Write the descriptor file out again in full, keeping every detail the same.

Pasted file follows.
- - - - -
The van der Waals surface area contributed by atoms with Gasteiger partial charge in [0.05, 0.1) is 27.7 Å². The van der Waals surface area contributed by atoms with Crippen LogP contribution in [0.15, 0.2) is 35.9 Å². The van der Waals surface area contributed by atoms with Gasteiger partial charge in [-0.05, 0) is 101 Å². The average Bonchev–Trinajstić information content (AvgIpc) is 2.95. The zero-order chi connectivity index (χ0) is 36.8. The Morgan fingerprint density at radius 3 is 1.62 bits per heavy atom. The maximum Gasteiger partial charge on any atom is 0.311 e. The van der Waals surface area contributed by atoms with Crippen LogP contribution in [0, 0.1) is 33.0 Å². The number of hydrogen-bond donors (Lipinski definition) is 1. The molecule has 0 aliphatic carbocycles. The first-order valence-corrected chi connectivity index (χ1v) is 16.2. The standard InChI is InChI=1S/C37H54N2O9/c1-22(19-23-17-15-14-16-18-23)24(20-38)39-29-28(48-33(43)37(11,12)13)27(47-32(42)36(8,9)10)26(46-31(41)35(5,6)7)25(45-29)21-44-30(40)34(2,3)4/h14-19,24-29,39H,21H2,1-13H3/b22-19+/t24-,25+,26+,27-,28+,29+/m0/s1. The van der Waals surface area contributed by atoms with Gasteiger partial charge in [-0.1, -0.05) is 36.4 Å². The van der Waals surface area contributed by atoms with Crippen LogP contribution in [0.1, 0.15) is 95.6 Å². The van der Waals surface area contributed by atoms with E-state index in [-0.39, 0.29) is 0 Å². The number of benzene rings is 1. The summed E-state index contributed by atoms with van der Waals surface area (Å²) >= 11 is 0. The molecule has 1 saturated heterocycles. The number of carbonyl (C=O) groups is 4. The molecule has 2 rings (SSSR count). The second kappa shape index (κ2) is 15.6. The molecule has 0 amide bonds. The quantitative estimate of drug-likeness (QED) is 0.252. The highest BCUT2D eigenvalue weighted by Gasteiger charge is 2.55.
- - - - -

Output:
The van der Waals surface area contributed by atoms with Gasteiger partial charge in [0.05, 0.1) is 27.7 Å². The van der Waals surface area contributed by atoms with Crippen LogP contribution in [0.15, 0.2) is 35.9 Å². The van der Waals surface area contributed by atoms with Gasteiger partial charge in [-0.05, 0) is 101 Å². The average Bonchev–Trinajstić information content (AvgIpc) is 2.95. The zero-order chi connectivity index (χ0) is 36.8. The Morgan fingerprint density at radius 3 is 1.62 bits per heavy atom. The maximum Gasteiger partial charge on any atom is 0.311 e. The van der Waals surface area contributed by atoms with Crippen LogP contribution in [0, 0.1) is 33.0 Å². The number of hydrogen-bond donors (Lipinski definition) is 1. The molecule has 0 aliphatic carbocycles. The first-order valence-corrected chi connectivity index (χ1v) is 16.2. The standard InChI is InChI=1S/C37H54N2O9/c1-22(19-23-17-15-14-16-18-23)24(20-38)39-29-28(48-33(43)37(11,12)13)27(47-32(42)36(8,9)10)26(46-31(41)35(5,6)7)25(45-29)21-44-30(40)34(2,3)4/h14-19,24-29,39H,21H2,1-13H3/b22-19+/t24-,25+,26+,27-,28+,29+/m0/s1. The van der Waals surface area contributed by atoms with Gasteiger partial charge in [-0.1, -0.05) is 36.4 Å². The van der Waals surface area contributed by atoms with Crippen LogP contribution in [0.1, 0.15) is 95.6 Å². The van der Waals surface area contributed by atoms with E-state index in [-0.39, 0.29) is 0 Å². The number of benzene rings is 1. The summed E-state index contributed by atoms with van der Waals surface area (Å²) >= 11 is 0. The molecule has 1 saturated heterocycles. The number of carbonyl (C=O) groups is 4. The molecule has 2 rings (SSSR count). The second kappa shape index (κ2) is 15.6. The molecule has 0 amide bonds. The quantitative estimate of drug-likeness (QED) is 0.252. The highest BCUT2D eigenvalue weighted by Gasteiger charge is 2.55.